The story of Carnegie Hall begins in the middle of the Atlantic.
In the spring of 1887, on board a ship traveling from New York to London, newlyweds Andrew Carnegie (the rich industrialist) and Louise Whitfield (daughter of a well-to-do New York merchant) were on their way to the groom's native Scotland for their honeymoon. Also on board was the 25-year-old Walter Damrosch, who had just finished his second season as conductor and musical director of the Symphony Society of New York and the Oratorio Society of New York, and was traveling to Europe for a summer of study with Hans von Bülow. Over the course of the voyage, the couple developed a friendship with Damrosch, inviting him to visit them in Scotland. It was there, at an estate called Kilgraston, that Damrosch discussed his vision for a new concert hall in New York City. Carnegie expressed interest in committing a portion of his enormous wealth to the project, and the idea of Carnegie Hall was born.
From this germ of an idea grew a legendary concert hall whose allure has drawn the world's greatest artists to its stages, setting the standard for excellence in music for more than a century. Gustav Mahler, Leopold Stokowski, Vladimir Horowitz, Maria Callas, Liza Minnelli, Paul Robeson, Bob Dylan—they all made their mark at Carnegie Hall. Andrew Carnegie proclaimed at the ceremonial laying of the cornerstone in 1890, "It is built to stand for ages, and during these ages it is probable that this Hall will intertwine itself with the history of our country." Indeed, some of the most prominent political figures, authors, and intellectuals have appeared at Carnegie Hall, from Woodrow Wilson and Theodore Roosevelt to Mark Twain and Booker T. Washington. In addition to standing as the pinnacle of musical achievement, Carnegie Hall has been an integral player in the development of American history.
It was very clear from its auspicious beginnings that the hall that has now become legend was as pleasing to the ear as it is to the eye. It has long been a favorite venue for the world’s finest conductors and a tradition of remarkable pianists making Carnegie Hall a regular home remains very much alive today.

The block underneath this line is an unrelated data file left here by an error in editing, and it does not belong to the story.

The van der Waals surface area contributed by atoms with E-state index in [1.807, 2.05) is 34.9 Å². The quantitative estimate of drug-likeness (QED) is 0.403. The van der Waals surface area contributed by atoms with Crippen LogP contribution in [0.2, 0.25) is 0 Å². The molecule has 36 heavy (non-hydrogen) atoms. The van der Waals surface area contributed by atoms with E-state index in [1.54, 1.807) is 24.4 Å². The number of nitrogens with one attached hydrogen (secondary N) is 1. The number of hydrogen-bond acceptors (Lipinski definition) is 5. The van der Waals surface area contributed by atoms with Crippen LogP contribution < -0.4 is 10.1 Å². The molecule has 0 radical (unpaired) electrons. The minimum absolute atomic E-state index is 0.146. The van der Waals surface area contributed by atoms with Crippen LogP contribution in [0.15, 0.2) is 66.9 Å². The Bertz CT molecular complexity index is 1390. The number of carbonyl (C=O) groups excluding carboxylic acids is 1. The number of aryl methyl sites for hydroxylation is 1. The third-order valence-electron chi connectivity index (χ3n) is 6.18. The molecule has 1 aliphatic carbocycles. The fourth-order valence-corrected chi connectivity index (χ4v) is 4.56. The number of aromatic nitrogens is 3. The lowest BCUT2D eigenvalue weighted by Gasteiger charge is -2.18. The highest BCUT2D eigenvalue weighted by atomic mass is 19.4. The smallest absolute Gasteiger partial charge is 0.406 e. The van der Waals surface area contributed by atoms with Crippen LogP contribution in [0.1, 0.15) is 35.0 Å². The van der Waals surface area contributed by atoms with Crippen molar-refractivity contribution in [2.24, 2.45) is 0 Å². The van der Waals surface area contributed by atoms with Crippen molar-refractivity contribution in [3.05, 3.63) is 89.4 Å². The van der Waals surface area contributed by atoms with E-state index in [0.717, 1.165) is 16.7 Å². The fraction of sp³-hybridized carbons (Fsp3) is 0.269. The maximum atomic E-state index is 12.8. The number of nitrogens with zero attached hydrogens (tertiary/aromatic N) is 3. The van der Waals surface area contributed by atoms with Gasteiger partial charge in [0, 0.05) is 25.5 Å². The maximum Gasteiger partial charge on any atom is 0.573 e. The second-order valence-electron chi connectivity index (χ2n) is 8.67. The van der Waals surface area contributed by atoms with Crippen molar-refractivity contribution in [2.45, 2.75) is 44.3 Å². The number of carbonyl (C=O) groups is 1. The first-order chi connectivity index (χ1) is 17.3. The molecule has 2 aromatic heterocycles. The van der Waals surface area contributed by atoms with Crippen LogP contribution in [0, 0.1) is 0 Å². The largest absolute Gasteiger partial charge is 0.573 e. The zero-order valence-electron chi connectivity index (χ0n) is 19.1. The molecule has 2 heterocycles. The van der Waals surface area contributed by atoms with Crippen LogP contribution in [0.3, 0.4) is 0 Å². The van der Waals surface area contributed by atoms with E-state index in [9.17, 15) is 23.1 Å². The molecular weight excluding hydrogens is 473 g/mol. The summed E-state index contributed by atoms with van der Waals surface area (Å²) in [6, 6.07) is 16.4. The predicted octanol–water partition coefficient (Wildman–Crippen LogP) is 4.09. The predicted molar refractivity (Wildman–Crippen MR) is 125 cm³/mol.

In 1925, following the death of Andrew Carnegie, New York City realtor Robert E. Simon bought Carnegie Hall. Over the years, Carnegie Hall became home to the New York Philharmonic who rented the hall for more than 100 nights per year. With the announcement of construction of what would become Lincoln Center for the Performing Arts, and the Philharmonic's impending move, Carnegie Hall's future was now in doubt.
In the 1950's with Robert Simon no longer able to afford keeping Carnegie Hall in operation, the hall was set for demolition. Various committees had been formed to save the Hall, but none of these groups had the political clout to make much of a difference. It was only at the 11th hour that the Citizens Committee for Carnegie Hall, headed by Isaac Stern, was able to stop the impending demolition. On June 30, 1960, as a result of special state legislation, New York City purchased Carnegie Hall for $5 million, and a new nonprofit organization called The Carnegie Hall Corporation was chartered.
Not only had Carnegie Hall been saved, it had been reborn as a public trust. Its corporation would manage and rent the concert hall, as had previous owners, but it would soon present its own events, as well. Carnegie Hall had entered a new phase in its history, free to serve its owners - - the people of New York City - - in new and unique ways. The Hall that founder Andrew Carnegie had hailed as an idea "which will affect the world" was poised to take an active role in shaping the destiny that Carnegie had predicted.
During the 1960s and '70s, the Carnegie Hall Corporation became increasingly active as a concert-presenting organization, hosting a number of international ensembles and soloists in the Main and Recital halls under its own artistic aegis. No genre was left untouched.
Then, in 1981, an architectural evaluation showed that Carnegie Hall was seriously in need of renovation. By 1985, Carnegie Hall celebrated the 25th anniversary of its "saving" by announcing a $50 million capital campaign committed to the restoration and renovation of the building.
With a roster of guest artists that included Isaac Stern, Vladimir Horowitz, Yo-Yo Ma, Marilyn Horne, and Frank Sinatra, and with Leonard Bernstein and Zubin Mehta leading the New york Philharmonic, a December 15, 1986 concert gave musicians and audiences alike cause for celebration. The Hall had returned to service in pristine condition.
As Carnegie Hall's educational and artistic programs have evolved over the last 20 years, adapting to the needs of music lovers in New York City and around the world, the building itself underwent a significant change in 2003 with the opening of the Judy and Arthus Zankel Hall, a mid-size performance space dedicated to exploring adventurous new programs. Then, the most recent renovation came in 2010, to modernize backstage areas and create inspirational new spaces on the building's upper floors to house the Hall’s extensive and growing music-education programs.